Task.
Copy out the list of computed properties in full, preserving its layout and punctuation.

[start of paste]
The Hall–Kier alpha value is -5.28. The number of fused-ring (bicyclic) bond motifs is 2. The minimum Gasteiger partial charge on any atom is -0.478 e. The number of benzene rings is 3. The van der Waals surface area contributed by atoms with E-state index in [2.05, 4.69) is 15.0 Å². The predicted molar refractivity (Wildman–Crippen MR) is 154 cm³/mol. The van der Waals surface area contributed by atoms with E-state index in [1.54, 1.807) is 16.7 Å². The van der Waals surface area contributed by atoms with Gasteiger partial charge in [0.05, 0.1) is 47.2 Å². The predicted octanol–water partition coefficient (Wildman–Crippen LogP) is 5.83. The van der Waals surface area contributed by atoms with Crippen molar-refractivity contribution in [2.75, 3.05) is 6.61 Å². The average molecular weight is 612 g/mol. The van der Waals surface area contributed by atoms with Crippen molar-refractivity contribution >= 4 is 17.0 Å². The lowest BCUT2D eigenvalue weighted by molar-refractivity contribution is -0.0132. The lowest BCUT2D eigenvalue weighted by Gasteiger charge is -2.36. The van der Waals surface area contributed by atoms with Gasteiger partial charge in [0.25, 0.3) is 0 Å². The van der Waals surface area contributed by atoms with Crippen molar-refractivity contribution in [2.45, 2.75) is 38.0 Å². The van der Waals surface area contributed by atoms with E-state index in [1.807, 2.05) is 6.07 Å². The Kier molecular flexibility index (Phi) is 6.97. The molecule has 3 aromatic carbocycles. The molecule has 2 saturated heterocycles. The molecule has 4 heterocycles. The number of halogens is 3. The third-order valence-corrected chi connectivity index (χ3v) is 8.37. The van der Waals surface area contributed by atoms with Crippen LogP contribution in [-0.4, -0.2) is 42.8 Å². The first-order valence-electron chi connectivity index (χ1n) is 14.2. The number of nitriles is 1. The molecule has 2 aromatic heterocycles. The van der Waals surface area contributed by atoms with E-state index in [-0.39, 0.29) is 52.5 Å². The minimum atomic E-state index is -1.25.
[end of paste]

The Hall–Kier alpha value is -5.28. The number of fused-ring (bicyclic) bond motifs is 2. The minimum Gasteiger partial charge on any atom is -0.478 e. The number of benzene rings is 3. The van der Waals surface area contributed by atoms with E-state index in [2.05, 4.69) is 15.0 Å². The predicted molar refractivity (Wildman–Crippen MR) is 154 cm³/mol. The van der Waals surface area contributed by atoms with E-state index in [1.54, 1.807) is 16.7 Å². The van der Waals surface area contributed by atoms with Gasteiger partial charge in [0.05, 0.1) is 47.2 Å². The predicted octanol–water partition coefficient (Wildman–Crippen LogP) is 5.83. The van der Waals surface area contributed by atoms with Crippen molar-refractivity contribution in [2.75, 3.05) is 6.61 Å². The average molecular weight is 612 g/mol. The van der Waals surface area contributed by atoms with Crippen molar-refractivity contribution >= 4 is 17.0 Å². The lowest BCUT2D eigenvalue weighted by molar-refractivity contribution is -0.0132. The lowest BCUT2D eigenvalue weighted by Gasteiger charge is -2.36. The van der Waals surface area contributed by atoms with Gasteiger partial charge in [0.25, 0.3) is 0 Å². The van der Waals surface area contributed by atoms with Crippen molar-refractivity contribution in [2.45, 2.75) is 38.0 Å². The van der Waals surface area contributed by atoms with E-state index in [1.807, 2.05) is 6.07 Å². The Kier molecular flexibility index (Phi) is 6.97. The molecule has 3 aromatic carbocycles. The molecule has 2 saturated heterocycles. The molecule has 4 heterocycles. The number of halogens is 3. The third-order valence-corrected chi connectivity index (χ3v) is 8.37. The van der Waals surface area contributed by atoms with Crippen LogP contribution in [-0.4, -0.2) is 42.8 Å². The first-order valence-electron chi connectivity index (χ1n) is 14.2. The number of nitriles is 1. The molecule has 2 aromatic heterocycles. The van der Waals surface area contributed by atoms with E-state index in [-0.39, 0.29) is 52.5 Å². The minimum atomic E-state index is -1.25.